North Kingstown, RI Tent Sale – Save The Date!

Dover_TentSaleGeneralNorth Kingstown, RI Tent Sale – Save The Date!
Save up to 65% off!*

June 21-23, Saturday 9-8; Sunday 11-4

Enter to win your order FREE! Up to $500! Tent Sale Weekend Only!
To become eligible for a refund of up to $500 on a single purchase, bring a copy of this ad to the tent sale. One winner only. Contest ends June 23.

Click here for directions!

*Items under the tent, while supplies last. Savings based on list price.

Tack Room Gatherings

Today, Denny Emerson joins us, and shares some tack room memories that he has in this colorful post:

It might be a couple of nails driven into a barn wall, holding a couple of dry, cracked and ancient bridles. In the corner, a sawhorse, and on those splayed and splintered legs, the dusty ruin of what was once a cowhand’s treasured saddle.

In Europe, tack rooms that rival Park Avenue apartments. Gleaming marble floors, chandeliers, polished ledges of black granite, ornate antique desks and chairs.
My first tack room memories from 1950, the Stoneleigh Prospect Hill School barn, the first door on the right.

In the corner, an old coal stove for warming cold New England winters. Brown walls, red trim on the door frames and windows. Rows of iron saddle racks, on each a well oiled and polished English saddle. Ornate iron bridle racks, several rows, each with a snaffle, or a Pelham, and not a few double bridles.

A sink. Cans of saddle soap, the yellow kind in those old, flat jars, bottles of neatsfoot oil.
Boots, hunt caps, saddle pads, crops, piled, jammed helter skelter.

The pungent aroma, a commingling of soap, sweat, leather, linament, intermingled with the over-riding scent of the horses in the adjacent stalls.

A couple of high stools, by the sink. Four pronged bridle hooks, hanging on chains from the ceiling, each loaded with sweaty bridles, martingales, girths, stirrup leathers, halters, each awaiting its turn to be scrubbed, oiled or polished.

Chattering, laughing, boisterous riders, done for the day and cleaning up, or scooping up tack for the upcoming ride.

Horse people gravitate to tack rooms the same way that bees are drawn to apple trees in full blossom in Vermont in May.

It’s their natural habitat, the one refuge from the outside world and all its cares and pressures.

The barn draws the heart of the horseman, like bees are drawn to apple blossoms. The tack room is the heart of the barn.

From guest blogger Denny Emerson. Entry represents personal opinion of the blogger and is not formally edited.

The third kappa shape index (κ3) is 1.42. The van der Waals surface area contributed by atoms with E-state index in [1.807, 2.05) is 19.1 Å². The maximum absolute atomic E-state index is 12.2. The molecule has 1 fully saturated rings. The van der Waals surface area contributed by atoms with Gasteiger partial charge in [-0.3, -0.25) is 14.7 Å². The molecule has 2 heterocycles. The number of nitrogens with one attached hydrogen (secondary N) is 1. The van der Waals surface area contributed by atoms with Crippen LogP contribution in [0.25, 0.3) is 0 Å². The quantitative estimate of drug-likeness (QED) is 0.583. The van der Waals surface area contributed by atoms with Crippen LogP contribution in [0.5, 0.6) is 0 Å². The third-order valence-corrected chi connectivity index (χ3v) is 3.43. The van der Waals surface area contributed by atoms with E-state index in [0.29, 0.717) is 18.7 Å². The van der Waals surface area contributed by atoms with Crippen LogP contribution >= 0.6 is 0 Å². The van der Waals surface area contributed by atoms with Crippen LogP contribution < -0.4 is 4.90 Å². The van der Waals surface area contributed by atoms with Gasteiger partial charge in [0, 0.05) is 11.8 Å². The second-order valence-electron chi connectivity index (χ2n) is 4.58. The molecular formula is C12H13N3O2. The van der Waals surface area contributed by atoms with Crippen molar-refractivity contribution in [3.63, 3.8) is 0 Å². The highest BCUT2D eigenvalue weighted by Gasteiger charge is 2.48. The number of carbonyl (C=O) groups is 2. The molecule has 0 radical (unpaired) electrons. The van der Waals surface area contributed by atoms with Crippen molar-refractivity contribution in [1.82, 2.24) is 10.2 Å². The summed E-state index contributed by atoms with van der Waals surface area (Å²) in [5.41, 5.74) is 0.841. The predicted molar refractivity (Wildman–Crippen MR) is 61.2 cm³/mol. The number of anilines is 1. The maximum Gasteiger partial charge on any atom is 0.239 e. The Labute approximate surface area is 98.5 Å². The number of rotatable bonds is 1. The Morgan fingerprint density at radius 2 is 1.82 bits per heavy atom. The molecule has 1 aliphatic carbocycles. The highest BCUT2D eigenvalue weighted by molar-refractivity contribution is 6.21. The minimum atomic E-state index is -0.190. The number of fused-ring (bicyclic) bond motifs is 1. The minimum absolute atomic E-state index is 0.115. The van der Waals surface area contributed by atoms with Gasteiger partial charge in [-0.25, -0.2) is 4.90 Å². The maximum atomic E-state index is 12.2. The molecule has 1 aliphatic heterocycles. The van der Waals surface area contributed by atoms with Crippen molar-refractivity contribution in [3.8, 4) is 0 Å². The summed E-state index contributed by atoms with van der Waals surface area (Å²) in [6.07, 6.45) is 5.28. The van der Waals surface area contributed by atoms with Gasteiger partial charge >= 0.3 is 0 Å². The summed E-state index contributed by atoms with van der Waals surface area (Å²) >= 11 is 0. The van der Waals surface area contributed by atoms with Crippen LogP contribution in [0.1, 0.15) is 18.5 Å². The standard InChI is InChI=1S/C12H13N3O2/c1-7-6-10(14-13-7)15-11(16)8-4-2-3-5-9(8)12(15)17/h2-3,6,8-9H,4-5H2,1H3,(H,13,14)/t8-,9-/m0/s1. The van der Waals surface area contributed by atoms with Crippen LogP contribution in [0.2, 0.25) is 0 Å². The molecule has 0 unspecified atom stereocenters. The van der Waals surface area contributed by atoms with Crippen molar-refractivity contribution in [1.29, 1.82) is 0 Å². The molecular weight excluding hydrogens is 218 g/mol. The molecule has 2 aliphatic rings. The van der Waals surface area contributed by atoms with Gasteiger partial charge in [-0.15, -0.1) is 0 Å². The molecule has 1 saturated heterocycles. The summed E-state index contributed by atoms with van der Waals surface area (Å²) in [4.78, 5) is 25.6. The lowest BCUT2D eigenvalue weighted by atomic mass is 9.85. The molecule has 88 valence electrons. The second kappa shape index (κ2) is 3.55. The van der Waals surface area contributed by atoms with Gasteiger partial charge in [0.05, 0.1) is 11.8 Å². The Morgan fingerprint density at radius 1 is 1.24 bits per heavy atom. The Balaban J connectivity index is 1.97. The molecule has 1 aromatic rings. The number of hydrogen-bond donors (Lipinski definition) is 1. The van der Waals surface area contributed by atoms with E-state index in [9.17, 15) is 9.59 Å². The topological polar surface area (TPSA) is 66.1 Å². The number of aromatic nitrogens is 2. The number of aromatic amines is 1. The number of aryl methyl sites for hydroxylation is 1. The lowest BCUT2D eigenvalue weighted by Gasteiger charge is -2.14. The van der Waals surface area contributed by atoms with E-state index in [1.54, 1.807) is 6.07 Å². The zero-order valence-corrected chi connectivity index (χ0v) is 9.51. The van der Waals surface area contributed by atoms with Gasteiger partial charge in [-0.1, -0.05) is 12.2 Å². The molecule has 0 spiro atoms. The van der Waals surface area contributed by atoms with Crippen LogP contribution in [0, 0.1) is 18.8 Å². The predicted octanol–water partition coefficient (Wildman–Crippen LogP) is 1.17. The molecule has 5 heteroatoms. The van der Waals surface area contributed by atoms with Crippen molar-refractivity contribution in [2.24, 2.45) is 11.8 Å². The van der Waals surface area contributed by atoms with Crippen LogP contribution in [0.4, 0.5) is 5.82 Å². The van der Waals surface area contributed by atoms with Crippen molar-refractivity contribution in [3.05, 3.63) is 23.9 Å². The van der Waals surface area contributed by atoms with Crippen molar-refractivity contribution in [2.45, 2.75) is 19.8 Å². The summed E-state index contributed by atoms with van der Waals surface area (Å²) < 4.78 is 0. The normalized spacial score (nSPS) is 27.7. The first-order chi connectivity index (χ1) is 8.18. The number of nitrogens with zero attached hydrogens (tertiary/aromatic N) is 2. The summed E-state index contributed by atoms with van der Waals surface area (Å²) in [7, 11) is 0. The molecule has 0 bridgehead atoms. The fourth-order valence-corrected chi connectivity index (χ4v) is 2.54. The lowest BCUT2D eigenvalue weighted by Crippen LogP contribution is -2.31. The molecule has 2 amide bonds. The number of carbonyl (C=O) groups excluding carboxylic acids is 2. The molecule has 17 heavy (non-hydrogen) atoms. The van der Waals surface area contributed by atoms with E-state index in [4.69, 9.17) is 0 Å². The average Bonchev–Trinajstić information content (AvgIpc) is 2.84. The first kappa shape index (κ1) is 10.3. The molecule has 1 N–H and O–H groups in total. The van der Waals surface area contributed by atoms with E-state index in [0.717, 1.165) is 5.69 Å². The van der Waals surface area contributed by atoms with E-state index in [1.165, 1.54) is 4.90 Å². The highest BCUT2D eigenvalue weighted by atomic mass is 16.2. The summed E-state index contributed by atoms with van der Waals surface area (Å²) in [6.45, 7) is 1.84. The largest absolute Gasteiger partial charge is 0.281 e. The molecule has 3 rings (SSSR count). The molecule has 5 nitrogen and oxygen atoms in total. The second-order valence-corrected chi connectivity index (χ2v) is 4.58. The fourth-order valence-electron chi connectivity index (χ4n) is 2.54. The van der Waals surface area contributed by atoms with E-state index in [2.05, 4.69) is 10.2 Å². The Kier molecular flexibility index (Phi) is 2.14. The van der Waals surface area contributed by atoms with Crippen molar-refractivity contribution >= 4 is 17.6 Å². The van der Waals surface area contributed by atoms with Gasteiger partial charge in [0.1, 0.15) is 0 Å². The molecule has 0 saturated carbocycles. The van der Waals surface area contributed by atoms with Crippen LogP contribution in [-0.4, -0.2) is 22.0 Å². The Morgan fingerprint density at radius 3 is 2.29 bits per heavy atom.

DENNY EMERSON is “One of the 50 most influential horsemen of the Twentieth Century …”(The Chronicle of the Horse, 2000).He is the only rider to have ever won both a gold medal in eventing and a Tevis buckle in endurance. In 2006, Denny was inducted into the United States Eventing Association (USEA) Hall of Fame. Denny Emerson, eventer, trainer, coach, author, leader, activist, has been a significant, influential force in the equestrian community for a half-century.

Sophisticated Samshield Helmets and Gloves!

Dover_052813_Samshield_lgShop the entire Samshield collection today!

Samshield Shadowmatt Helmet** combines sophisticated design with superior ventilation. This elegant helmet stays looking like new with its scratch-resistant and durable paint. It has a removable and washable memory foam liner that conforms to your head and doesn’t compress so that you stay comfortable. **F1163-04a/SEI Certified.

Samshield Gloves is stylish enough for the discrimingating rider, yet strong enough for everyday riding.

 

Does My Horse Need a Hoof Supplement?

In this post about horse care we examine situations in which you may want to use a horse hoof supplement.

You might consider adding a hoof supplement to your horse’s daily feed if your horse has issues with:

  • Poor hoof growth
  • Cracks and ridging of the hoof wall
  • Thin, brittle hoof wall
  • Losing his shoes constantly

Or if you deal with

  • Competition horses, horses in hard work, or those with low fiber diets, that have poor-quality hooves

Certain nutrients in the horse’s diet are transported via the bloodstream to the hoof and play a role in stimulating hoof growth and repair. One nutrient that has received a lot of attention, in respect to hoof care, is the vitamin biotin.

Biotin, also known as vitamin B-7 or vitamin H, is produced in the horse’s hind gut from the breakdown of fiber in the diet. Biotin is a water-soluble vitamin that cannot be stored in the body for long, therefore, if there is a deficiency, it needs to be added to the diet every day.

We do not know exactly how biotin functions, but it is thought necessary for the production of keratin, a key component in the structure of the hoof wall.